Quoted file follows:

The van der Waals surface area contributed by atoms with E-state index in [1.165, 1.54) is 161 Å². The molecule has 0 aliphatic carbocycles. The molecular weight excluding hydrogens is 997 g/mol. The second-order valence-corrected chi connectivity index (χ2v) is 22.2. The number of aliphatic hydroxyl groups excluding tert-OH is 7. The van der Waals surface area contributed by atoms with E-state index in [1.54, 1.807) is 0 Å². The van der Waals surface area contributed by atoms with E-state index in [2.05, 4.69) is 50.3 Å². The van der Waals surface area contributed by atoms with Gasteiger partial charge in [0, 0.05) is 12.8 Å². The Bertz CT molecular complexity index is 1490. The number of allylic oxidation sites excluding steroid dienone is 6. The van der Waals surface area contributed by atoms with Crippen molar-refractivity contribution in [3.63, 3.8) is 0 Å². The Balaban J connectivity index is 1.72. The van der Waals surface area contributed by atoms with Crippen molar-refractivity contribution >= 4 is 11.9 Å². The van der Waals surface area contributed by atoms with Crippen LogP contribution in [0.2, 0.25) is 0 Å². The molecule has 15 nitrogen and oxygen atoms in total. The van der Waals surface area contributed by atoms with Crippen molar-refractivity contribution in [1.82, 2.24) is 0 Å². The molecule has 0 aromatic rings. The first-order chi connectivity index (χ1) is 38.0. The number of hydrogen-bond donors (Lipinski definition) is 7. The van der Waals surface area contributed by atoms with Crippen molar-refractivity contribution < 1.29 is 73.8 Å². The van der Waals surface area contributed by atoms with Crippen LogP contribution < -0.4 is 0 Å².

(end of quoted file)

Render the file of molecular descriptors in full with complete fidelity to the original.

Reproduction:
The van der Waals surface area contributed by atoms with E-state index in [1.165, 1.54) is 161 Å². The molecule has 0 aliphatic carbocycles. The molecular weight excluding hydrogens is 997 g/mol. The second-order valence-corrected chi connectivity index (χ2v) is 22.2. The number of aliphatic hydroxyl groups excluding tert-OH is 7. The van der Waals surface area contributed by atoms with E-state index in [1.54, 1.807) is 0 Å². The van der Waals surface area contributed by atoms with E-state index in [2.05, 4.69) is 50.3 Å². The van der Waals surface area contributed by atoms with Gasteiger partial charge in [0, 0.05) is 12.8 Å². The Bertz CT molecular complexity index is 1490. The number of allylic oxidation sites excluding steroid dienone is 6. The van der Waals surface area contributed by atoms with Crippen molar-refractivity contribution in [3.63, 3.8) is 0 Å². The Balaban J connectivity index is 1.72. The van der Waals surface area contributed by atoms with Crippen molar-refractivity contribution >= 4 is 11.9 Å². The van der Waals surface area contributed by atoms with Crippen LogP contribution in [0.2, 0.25) is 0 Å². The molecule has 15 nitrogen and oxygen atoms in total. The van der Waals surface area contributed by atoms with Crippen molar-refractivity contribution in [1.82, 2.24) is 0 Å². The molecule has 0 aromatic rings. The first-order chi connectivity index (χ1) is 38.0. The number of hydrogen-bond donors (Lipinski definition) is 7. The van der Waals surface area contributed by atoms with Crippen molar-refractivity contribution < 1.29 is 73.8 Å². The van der Waals surface area contributed by atoms with Crippen LogP contribution < -0.4 is 0 Å².